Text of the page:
Four Steps to Debugging Java Spring Boot Microservices Running in Docker Containers

By Shili Yang

Four key steps to configure a remote debugging session for Java Spring Boot microservices running in Docker containers

At the IBM Cloud Garage, we help customers accelerate their digital transformation by modernizing applications for the cloud via our industry-leading IBM Cloud Garage Method. On a recent customer engagement, we built microservices using Java Spring Boot that were deployed as Docker containers hosted on IBM Cloud Private (ICP). Some of the services interact with other components, such as cache or an LDAP user registry. These components are only accessible within a Virtual Private Cloud (VPC) that the service containers are also part of. In other words, they are not reachable from a developer’s workstation that’s outside of the VPC. As a result, it was very difficult for developers to troubleshoot issues locally that required debugging.

Fortunately, we were able to leverage the Java remote debugging support available in Spring Tool Suite (STS) and other Eclipse-based IDEs and debug a service instance inside a container on ICP directly. In this article, we will go over the four key steps to configure a remote debugging session:

  1. Build the service in debug mode.

  2. Modify the Dockerfile to expose the debug port on the Docker image, and start/run the application in debug mode.

  3. Deploy the Docker container with the debugger port exposed.

  4. Run a remote debugging session from STS/Eclipse

Building the service in debug mode

First, compile the service with the additional debug information to enabled debugging at runtime. This is easily done by adding the javac parameter -g in your build script. For example, the maven wrapper mvnw.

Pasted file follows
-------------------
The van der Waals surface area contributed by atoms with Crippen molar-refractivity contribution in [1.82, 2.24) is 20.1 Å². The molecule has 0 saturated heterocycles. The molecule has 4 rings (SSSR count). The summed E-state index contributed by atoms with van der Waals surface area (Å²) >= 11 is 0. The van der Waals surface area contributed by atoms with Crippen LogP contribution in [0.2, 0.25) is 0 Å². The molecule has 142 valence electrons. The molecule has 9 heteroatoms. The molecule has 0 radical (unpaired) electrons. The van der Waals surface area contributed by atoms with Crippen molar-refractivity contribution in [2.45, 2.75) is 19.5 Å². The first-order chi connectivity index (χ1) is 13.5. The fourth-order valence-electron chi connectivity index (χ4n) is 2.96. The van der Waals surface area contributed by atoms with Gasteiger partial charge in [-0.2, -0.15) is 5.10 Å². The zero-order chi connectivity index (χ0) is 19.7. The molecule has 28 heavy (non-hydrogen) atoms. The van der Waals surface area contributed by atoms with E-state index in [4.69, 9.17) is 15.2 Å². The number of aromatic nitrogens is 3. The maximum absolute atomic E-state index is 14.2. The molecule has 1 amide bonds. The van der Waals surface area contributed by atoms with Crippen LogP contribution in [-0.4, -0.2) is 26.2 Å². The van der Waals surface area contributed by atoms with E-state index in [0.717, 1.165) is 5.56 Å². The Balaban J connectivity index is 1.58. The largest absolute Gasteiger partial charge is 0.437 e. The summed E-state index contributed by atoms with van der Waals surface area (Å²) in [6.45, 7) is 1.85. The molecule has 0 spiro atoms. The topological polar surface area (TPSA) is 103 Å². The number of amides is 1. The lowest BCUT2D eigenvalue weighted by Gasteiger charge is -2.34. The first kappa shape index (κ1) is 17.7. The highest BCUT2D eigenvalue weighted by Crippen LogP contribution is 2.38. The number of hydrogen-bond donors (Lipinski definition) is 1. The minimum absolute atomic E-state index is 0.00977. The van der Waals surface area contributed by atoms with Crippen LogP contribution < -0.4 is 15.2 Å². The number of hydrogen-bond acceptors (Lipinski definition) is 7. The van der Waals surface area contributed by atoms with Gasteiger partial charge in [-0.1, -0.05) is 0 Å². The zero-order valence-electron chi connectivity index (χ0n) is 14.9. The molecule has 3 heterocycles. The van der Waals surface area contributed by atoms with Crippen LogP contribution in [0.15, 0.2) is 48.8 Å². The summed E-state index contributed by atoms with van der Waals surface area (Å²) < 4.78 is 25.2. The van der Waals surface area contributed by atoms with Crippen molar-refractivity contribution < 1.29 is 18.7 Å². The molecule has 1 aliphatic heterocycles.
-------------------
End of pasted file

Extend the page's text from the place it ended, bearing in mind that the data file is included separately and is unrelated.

Modifying the Dockerfile for building the container image

Next, modify the Dockerfile for building the container image of the service to do the following:

  1. Start the service in debug mode

  2. Expose the debugger port, which STS/Eclipse debugger will connect to, on the Docker image

For the first step there, add two JVM parameters to the service startup command, which, for example, may be defined in entrypoint.sh:

  • -Xdebug: to enable debugging

  • -Xrunjdwp:transport=dt_socket,address=8000,server=y,suspend=n to configure the JDWP protocol for remote debugging (the port 8000 is used as an example).

For #2, add the debugger port defined above (e.g., 8000) to the list of exposed ports for the image with the EXPOSE command.

Running the service container with debugger port exposed

Next, modify the docker run command or the configuration yaml file for container deployment. Deploy the service container with the additional debugger port published to the host.

Running the service container with debugger port exposed

Also, make sure the port is accessible to your local/desktop environment. For example, on IBM Cloud Private/IBM Cloud Kubernetes Service, use the port-forward command to map the port to a port on a local machine. Now your service is ready for debugging.

Running a remote debugging session from STS/Eclipse

Last, but not least, configure the STS/Eclipse to connect to the service instance:

  • Create a new Remote Java Application Debug Configuration;

  • Select source code project for the service under Project

  • Specify the debugger port defined above under Connection Properties

Connection Properties

The configuration is now complete. Start the remote debugging session and the STS will connect to the debugger port inside the container. Direct the service consumer to the microservice instance endpoint as usual and run the scenario. Happy debugging!

References

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